Credentialed, sought-after author: Walker is a beloved professor and superstar in the education academy. She has won the prestigious Grawemeyer Award in education, has consulted for newspapers including USA Today, New York Times, Chronicle of Higher Education, and the Atlanta Journal Constitution. She has been featured in webcasts, radio interviews, and television, including the PBS documentary, SCHOOL.
High-profile endorsements: blurbs expected from several prominent figures in her networks and friends of Dr. Tate, including: John Lewis, President Jimmy Carter, Charles Ogletree, Lisa Delpit, and Angela Davis, among others.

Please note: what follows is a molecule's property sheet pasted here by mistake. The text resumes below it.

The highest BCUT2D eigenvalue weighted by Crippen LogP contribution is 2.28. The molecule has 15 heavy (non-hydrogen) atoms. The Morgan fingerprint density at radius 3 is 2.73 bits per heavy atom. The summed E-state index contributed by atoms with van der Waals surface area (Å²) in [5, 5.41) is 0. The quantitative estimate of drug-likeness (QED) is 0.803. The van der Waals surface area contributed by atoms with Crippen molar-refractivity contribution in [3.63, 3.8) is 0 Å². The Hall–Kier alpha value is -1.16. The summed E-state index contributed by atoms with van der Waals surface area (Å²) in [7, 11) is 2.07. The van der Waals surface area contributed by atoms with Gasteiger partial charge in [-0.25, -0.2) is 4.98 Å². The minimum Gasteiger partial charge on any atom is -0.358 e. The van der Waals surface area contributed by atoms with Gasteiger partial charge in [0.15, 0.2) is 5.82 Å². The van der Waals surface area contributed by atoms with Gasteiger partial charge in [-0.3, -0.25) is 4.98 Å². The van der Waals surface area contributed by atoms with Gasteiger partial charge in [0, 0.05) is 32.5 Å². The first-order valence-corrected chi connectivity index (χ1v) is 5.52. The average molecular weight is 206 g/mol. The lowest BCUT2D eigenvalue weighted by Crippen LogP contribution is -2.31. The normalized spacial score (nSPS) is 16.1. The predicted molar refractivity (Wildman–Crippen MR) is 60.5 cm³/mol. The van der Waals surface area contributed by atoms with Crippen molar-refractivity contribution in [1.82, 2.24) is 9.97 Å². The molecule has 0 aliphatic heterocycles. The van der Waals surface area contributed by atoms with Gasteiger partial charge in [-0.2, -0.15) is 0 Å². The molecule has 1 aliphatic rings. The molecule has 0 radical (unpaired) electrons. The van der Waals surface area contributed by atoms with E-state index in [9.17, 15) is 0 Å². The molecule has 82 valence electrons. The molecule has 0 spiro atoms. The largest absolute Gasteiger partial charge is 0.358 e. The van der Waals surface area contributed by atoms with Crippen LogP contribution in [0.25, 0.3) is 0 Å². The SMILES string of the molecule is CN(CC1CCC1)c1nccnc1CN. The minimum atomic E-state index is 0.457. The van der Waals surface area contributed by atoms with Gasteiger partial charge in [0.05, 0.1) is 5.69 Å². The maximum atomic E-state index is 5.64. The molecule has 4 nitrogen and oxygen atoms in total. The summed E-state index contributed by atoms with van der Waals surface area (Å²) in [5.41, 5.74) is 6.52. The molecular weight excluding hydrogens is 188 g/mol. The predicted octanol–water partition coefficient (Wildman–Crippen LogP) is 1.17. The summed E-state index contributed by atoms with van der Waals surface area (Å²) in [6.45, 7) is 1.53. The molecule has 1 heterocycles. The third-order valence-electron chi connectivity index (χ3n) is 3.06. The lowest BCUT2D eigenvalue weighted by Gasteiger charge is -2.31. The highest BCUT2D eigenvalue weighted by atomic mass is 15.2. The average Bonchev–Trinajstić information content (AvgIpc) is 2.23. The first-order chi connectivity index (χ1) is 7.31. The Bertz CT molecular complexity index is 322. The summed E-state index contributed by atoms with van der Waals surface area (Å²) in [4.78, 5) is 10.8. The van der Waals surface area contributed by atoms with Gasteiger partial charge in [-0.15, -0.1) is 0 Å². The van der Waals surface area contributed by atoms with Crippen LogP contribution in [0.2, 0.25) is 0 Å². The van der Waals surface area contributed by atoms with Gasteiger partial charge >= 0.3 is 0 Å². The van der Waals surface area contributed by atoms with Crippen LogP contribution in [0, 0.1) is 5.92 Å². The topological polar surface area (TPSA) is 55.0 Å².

Popular genre: Several contemporary books on black southern experiences told through personal narratives or journeys are among recent best sellers: The Immortal Life of Henrietta Lacks, Twelve Years a Slave, and The Warmth of Other Suns.
Appealing backstory: The linchpin of this group of unsung activists was Horace Tate, the first African American to run for mayor in Atlanta, who in a dramatic episode at the end of his life entrusted Walker with exclusive access to a large, untouched archive of Georgia's black educational association. Most records from similar associations and from segregated black schools throughout the South were "lost" or destroyed at the dawn of school desegregation.